Last week, the Prime Minister confirmed that the Federal Government would not be changing the Fuel Tax Credits Scheme.
This is an important issue for not only farmers, but also for consumers, and Queensland Farmers’ Federation (QFF) welcomes the clarity that this provides.
The decision to leave the Fuel Tax Credits Scheme unchanged is economically sound and makes ‘good common sense’. Farmers are already battling escalating on farm costs and increasing food supply chain costs further will only continue to compound the current cost of living crisis facing consumers.
This is not the time to increase the tax burden of farmers. It would make no sense at all to extend the fuel excise to off-road vehicles effectively levying a road tax on off-road fuel use.
It is concerning to see the recently released Grattan Institute Report claiming that if the cost of diesel is increased for farmers, they will then use alternative fuels, use less diesel and help to lower Australia’s greenhouse gas emissions.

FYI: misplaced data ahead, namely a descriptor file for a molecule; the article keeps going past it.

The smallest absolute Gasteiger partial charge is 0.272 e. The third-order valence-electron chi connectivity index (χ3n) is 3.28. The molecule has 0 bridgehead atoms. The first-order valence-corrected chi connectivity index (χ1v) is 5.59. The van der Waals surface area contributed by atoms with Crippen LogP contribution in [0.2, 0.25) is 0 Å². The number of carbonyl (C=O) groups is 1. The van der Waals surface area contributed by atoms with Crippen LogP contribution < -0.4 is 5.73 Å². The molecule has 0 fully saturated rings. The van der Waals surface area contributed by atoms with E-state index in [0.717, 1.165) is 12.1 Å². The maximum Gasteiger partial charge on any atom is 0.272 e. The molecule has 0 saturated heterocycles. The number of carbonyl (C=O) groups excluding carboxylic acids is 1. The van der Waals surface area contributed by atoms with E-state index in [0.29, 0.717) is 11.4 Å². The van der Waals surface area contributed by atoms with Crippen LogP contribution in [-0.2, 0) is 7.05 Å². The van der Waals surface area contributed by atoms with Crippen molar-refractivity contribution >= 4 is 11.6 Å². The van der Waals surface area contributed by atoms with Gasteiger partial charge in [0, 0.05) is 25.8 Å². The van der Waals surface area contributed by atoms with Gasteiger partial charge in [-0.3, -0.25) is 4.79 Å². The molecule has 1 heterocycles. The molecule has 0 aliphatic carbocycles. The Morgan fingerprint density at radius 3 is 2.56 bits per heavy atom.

There are currently no viable alternatives to diesel to effectively grow and transport food, fibre and foliage. Alternate fuels or even small electric tractors are still a long way off being commercially viable and right now, increasing the cost of diesel will simply directly increase the costs of production.
Supporting a sustainable food supply system is important to ensure future food security, as well as to contribute to solutions to ease cost of living pressures. Diesel prices have gone through the roof in the past one to two years and further cost increases would only exacerbate current inflationary issues.
Industry needs certainty and the Prime Minister’s assurance that the Fuel Tax Credits Scheme will remain unchanged has been welcomed by farmers and consumers alike. Effective climate policy must be well thought through and partner with the agricultural sector, not work against it. We must work together to achieve a sustainable food system, increased productivity, strong regional communities and sound environmental outcomes. We need a long term view, not knee jerk reactions which do not deliver for industry, communities or the environment.